Investor appetite for climate investment opportunities continues to grow and investment activity is accelerating, even as regulatory uncertainty threatens future growth in Australia, according to a new survey of institutional investors released today by the Investor Group on Climate Change (IGCC).
Set out in a new report – Accelerating Change – institutional investors have provided new insights into how they are approaching low carbon and green investment opportunities and where they are active by market and asset class. The survey was undertaken over the June to July period in 2019, with investors managing more than $1.3 trillion in assets responding to questions on their approach to climate investment.
“Despite recent political upheavals, investors in Australia and New Zealand are focused on finding low carbon opportunities and getting deals done”, said Emma Herd, Chief Executive Officer of the Investor Group on Climate Change.
“Climate-aligned investment is continuing to accelerate. Investors are actively looking for opportunities to support climate solutions and embed climate change into whole of portfolio management”.
Key findings from the survey include:
- 90% of the investors surveyed are implementing low carbon strategies.
- 50-80% of investors surveyed are undertaking or are actively considering low carbon investment across most asset classes
- More than 70% of investors have or are considering climate-aligned targets for their portfolios. Many are also doing the same across a range of asset classes.
- When faced with policy uncertainty, more than 40% of investors redirect investments to jurisdictions, sectors or markets with less uncertainty, and nearly 60% increase company engagement to manage climate-risks across their portfolios.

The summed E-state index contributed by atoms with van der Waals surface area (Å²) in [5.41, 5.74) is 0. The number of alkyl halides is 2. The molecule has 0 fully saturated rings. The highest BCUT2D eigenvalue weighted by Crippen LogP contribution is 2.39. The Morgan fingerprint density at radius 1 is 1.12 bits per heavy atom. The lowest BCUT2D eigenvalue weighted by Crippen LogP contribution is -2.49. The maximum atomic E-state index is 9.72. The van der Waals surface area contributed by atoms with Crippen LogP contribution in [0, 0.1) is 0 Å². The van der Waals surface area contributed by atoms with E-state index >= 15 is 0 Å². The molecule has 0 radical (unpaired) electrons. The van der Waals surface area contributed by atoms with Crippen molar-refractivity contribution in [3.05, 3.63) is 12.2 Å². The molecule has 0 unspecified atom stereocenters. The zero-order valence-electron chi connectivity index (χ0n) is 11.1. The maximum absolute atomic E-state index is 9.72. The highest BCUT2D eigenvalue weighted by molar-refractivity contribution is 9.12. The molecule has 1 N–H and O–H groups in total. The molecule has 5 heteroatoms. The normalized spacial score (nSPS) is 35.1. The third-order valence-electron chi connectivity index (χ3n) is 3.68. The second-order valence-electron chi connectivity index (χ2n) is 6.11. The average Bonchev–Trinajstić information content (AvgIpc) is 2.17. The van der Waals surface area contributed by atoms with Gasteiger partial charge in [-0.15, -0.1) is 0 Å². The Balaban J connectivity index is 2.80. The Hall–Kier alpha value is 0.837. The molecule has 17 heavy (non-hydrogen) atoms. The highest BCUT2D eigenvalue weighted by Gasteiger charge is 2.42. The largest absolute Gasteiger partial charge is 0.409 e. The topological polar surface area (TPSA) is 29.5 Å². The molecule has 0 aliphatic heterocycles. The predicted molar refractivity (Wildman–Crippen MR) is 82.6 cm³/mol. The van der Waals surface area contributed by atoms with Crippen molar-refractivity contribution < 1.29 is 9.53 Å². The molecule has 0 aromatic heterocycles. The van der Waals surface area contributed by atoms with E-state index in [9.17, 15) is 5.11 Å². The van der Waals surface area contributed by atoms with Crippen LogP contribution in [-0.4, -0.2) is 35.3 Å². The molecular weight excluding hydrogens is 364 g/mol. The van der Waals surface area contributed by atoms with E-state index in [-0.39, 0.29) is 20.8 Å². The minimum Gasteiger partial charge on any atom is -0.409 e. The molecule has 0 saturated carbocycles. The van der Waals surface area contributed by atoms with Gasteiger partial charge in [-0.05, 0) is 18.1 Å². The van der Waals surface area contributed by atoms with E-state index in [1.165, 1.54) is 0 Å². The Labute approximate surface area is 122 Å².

- Over 80% of investors are actively considering reporting under the Taskforce on Climate-related Financial Disclosures.
“The search for climate opportunity is moving into more asset classes. Diversification is a key theme, with investors allocating capital across a broad range of classes including listed equities, private equity, fixed income, infrastructure, timber, forestry and agriculture, and real estate”.
“Perceived barriers to climate investment have evolved in response to increased investor activity. Lack of investable deals at scale and policy uncertainty remain major barriers to increased investment”.
“When faced with increased policy or regulatory uncertainty in key markets, investors go offshore to find climate investment opportunities, and they ratchet up active engagement with companies they own”.
“Recent company engagement by investors with companies, such as Glencore, Rio Tinto, BHP Billiton, Shell and BP, are beginning to build the resilience to companies and the investors who own them have to growing climate-related risks. In the absence of clear policies to achieve net zero emissions in line with the Paris Agreement investors are likely to increase company engagement to reduce their exposure to an uncoordinated and ad hoc policy response.”
“The widespread adoption of the final recommendations of the Taskforce on Climate-related Financial Disclosures (TCFD) by investors is impacting the investor practice, through increased target setting and public commitments”.
The emergence of the Australian Sustainable Finance Initiative in Australia and the Sustainable Finance Forum in New Zealand, will likely accelerate this trend of mainstreaming climate change into investor practice.
The report sets out a number of recent examples of institutional investors are setting targets, developing products and reporting on the outcomes of their climate change investment strategies.
“IGCC will continue to support growing appetite among institutional investors for climate-aligned investments, and to work with our members to develop investable solutions to facilitate the transition to a resilient, net zero emissions economy,” Herd said.